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Where are all of the women?

August 13, 2014

Scarlett Johansson in Lucy.

The summer blockbuster season often lends itself to interesting commentary on the underrepresentation and misrepresentation of women in film. I was intrigued to explore this subject after reading that Marvel Studios “cannot” produce female-centric action films in the near future due to previously scheduled male-centric pictures. This is a disappointing excuse and as Amanda Hess of Slate also mentions: Marvel’s summer hit Guardians of the Galaxy could have included more female characters and represented the women in the film in a much more complex and empowering manner. For more on this subject, Salon has a great article on its website.

So, why the underrepresentation of women in action flicks? I bet it has something to do with the still widely-held belief that women cannot be kickass action stars. Over the years, they’ve existed in action films as the damsel in distress girlfriend or the leather-clad heroine (think: Catwoman) meant to bring male comic book fantasies to life. Have women even been given the chance to show that they can carry an action flick? Angelina Jolie in Tomb Raider seems to be the only one that comes to my mind. The problem is not only that women are not being given these roles. The problem is that women are “asked to prove” that they can be superheroes. Does anyone doubt that a male action hero can carry a film? Apparently not since they keep churning them out at rapid speed. Seriously, how many remakes of Spiderman, Batman, and Superman are they going to make? How about one from the perspective of Lois Lane? Amy Adams’s Lois was fantastic in Man of Steel. I recently viewed Lucy starring Scarlett Johansson and Morgan Freeman. Johansson proves herself to be an engaging and satisfying action star, a status she has gained through her work on the male-dominated Avengers films. Even when women are action stars in films, as in Guardians of the Galaxy, the focus sometimes shifts to their sex appeal, sexy outfits, and the ways they use their feminine whiles to fight off attackers and save the day.

It doesn’t help that studios are making excuses or denying that there is even a problem. I was sad to hear True Detective‘s creator Nic Pizzolatto, aggressively deny the criticism that his show does not portray women well or include enough women. His excuse: The show was told from a male point of view… My response:

392ac6b9b3eeef8d4d0136c5f5d5e6bcThis lack of meaty and interesting roles for women extends beyond action films. Women in films still exist with one-dimensional personalities meant to help men discover their true passions or appear as sexual objects for the male viewer. Or sometimes there are only 1 or 2 women in a film. I observed this while watching the previews before Lucy. One example includes Colin Firth’s Kingsman: The Secret Service. It appears that adding women to a film is an afterthought like “Oh, we better sprinkle a couple in there to make ourselves look good! Of course, we include women there’s one in the film (Me theorizing the thought process of big studios).” Never mind how women are portrayed, sometimes 50% of the human race doesn’t even make an appearance in a film besides as the mother who gave birth to the male lead…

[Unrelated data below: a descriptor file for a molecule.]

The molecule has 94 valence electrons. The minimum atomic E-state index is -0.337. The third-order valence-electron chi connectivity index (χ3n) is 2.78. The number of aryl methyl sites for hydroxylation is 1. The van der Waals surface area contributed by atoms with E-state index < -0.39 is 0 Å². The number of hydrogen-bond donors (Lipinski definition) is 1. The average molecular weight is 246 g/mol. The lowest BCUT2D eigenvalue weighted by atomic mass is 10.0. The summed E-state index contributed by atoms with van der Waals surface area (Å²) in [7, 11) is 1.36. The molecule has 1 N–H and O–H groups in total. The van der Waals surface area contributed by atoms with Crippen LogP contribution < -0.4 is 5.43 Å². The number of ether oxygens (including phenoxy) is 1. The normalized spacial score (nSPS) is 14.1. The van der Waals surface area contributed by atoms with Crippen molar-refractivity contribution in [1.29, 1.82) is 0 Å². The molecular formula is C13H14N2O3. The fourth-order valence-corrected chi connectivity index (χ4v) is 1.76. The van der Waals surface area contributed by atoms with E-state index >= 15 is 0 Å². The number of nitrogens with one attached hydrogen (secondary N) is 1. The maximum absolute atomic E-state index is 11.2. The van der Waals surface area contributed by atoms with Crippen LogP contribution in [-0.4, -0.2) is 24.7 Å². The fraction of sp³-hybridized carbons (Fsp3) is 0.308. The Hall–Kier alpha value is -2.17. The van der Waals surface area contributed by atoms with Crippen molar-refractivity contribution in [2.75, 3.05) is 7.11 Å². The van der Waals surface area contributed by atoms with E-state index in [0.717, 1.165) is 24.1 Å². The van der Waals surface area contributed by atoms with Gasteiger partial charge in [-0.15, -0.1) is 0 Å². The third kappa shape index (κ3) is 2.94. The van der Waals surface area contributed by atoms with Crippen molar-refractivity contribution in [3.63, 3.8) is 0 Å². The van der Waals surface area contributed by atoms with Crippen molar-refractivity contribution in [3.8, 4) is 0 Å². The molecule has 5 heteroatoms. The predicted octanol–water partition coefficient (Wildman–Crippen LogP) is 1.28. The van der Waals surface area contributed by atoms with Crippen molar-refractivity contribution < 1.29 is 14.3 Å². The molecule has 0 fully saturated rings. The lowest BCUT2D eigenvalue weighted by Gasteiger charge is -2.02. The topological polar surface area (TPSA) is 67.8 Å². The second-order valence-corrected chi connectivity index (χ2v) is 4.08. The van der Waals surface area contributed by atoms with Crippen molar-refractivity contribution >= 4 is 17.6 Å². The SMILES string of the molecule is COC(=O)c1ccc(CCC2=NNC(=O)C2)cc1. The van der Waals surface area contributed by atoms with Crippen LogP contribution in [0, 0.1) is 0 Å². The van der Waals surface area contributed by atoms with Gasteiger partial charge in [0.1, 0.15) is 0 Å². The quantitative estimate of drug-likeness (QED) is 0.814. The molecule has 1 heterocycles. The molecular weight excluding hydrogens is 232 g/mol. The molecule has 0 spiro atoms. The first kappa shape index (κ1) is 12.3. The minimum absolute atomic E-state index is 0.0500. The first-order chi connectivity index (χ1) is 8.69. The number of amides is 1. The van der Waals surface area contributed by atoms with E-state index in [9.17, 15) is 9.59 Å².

I am happy to see that female filmmakers are finding solutions to these problems by creating multi-dimensional characters for themselves. I just watched, Ruby Sparks, an amazing film about a man’s dream girl who comes to life. He slowly realizes that his relationship is meaningless since she is a figment of his imagination and not a real person with dreams and aspirations. Zoe Kazan wrote the screenplay and starred in this film. When reflecting on her character and the term, Manic Pixie Dream Girl, she says,

I think sometimes filmmakers have not used their imagination in imbuing their female characters with real life. You know, they’ve let music tastes be a signifier of personality. But I just think the term really means nothing; it’s just a way of reducing people’s individuality down to a type, and I think that’s always a bad thing. And I think that’s part of what the movie is about, how dangerous it is to reduce a person down to an idea of a person.

Another great film, In A World, stars Lake Bell as a voice coach who tries to break into the male-dominated voiceover industry. Bell wrote the screenplay and starred in the film similar to Rashida Jones in Celeste and Jesse Forever. The women portrayed in these films are interesting and complex. The films also offer compelling commentary on the experiences women navigate everyday. What happens when Bell’s character gets a job just because she is a woman? Or what happens when you’re in a relationship where the person is obsessed with the idea of you? These are real questions I want to watch movies about.

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